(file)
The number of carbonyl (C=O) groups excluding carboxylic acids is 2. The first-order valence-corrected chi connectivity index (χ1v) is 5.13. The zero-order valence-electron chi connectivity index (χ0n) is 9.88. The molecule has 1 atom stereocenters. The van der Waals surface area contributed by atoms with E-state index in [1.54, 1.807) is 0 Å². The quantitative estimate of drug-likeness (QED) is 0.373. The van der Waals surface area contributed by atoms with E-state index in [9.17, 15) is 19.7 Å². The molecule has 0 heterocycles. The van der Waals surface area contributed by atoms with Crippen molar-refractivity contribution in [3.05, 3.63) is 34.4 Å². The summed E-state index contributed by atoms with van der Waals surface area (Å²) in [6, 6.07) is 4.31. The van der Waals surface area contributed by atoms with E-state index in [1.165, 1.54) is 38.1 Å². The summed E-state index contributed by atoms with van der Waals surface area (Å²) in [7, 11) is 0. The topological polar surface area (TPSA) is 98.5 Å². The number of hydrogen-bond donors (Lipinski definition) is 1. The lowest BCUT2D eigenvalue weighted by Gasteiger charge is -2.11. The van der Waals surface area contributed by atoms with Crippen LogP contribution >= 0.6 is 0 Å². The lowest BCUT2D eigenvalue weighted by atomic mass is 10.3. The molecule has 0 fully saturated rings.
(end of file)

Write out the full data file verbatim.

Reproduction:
The number of carbonyl (C=O) groups excluding carboxylic acids is 2. The first-order valence-corrected chi connectivity index (χ1v) is 5.13. The zero-order valence-electron chi connectivity index (χ0n) is 9.88. The molecule has 1 atom stereocenters. The van der Waals surface area contributed by atoms with E-state index in [1.54, 1.807) is 0 Å². The quantitative estimate of drug-likeness (QED) is 0.373. The van der Waals surface area contributed by atoms with E-state index in [9.17, 15) is 19.7 Å². The molecule has 0 heterocycles. The van der Waals surface area contributed by atoms with Crippen molar-refractivity contribution in [3.05, 3.63) is 34.4 Å². The summed E-state index contributed by atoms with van der Waals surface area (Å²) in [6, 6.07) is 4.31. The van der Waals surface area contributed by atoms with E-state index in [1.165, 1.54) is 38.1 Å². The summed E-state index contributed by atoms with van der Waals surface area (Å²) in [7, 11) is 0. The topological polar surface area (TPSA) is 98.5 Å². The number of hydrogen-bond donors (Lipinski definition) is 1. The lowest BCUT2D eigenvalue weighted by Gasteiger charge is -2.11. The van der Waals surface area contributed by atoms with Crippen LogP contribution >= 0.6 is 0 Å². The lowest BCUT2D eigenvalue weighted by atomic mass is 10.3. The molecule has 0 fully saturated rings.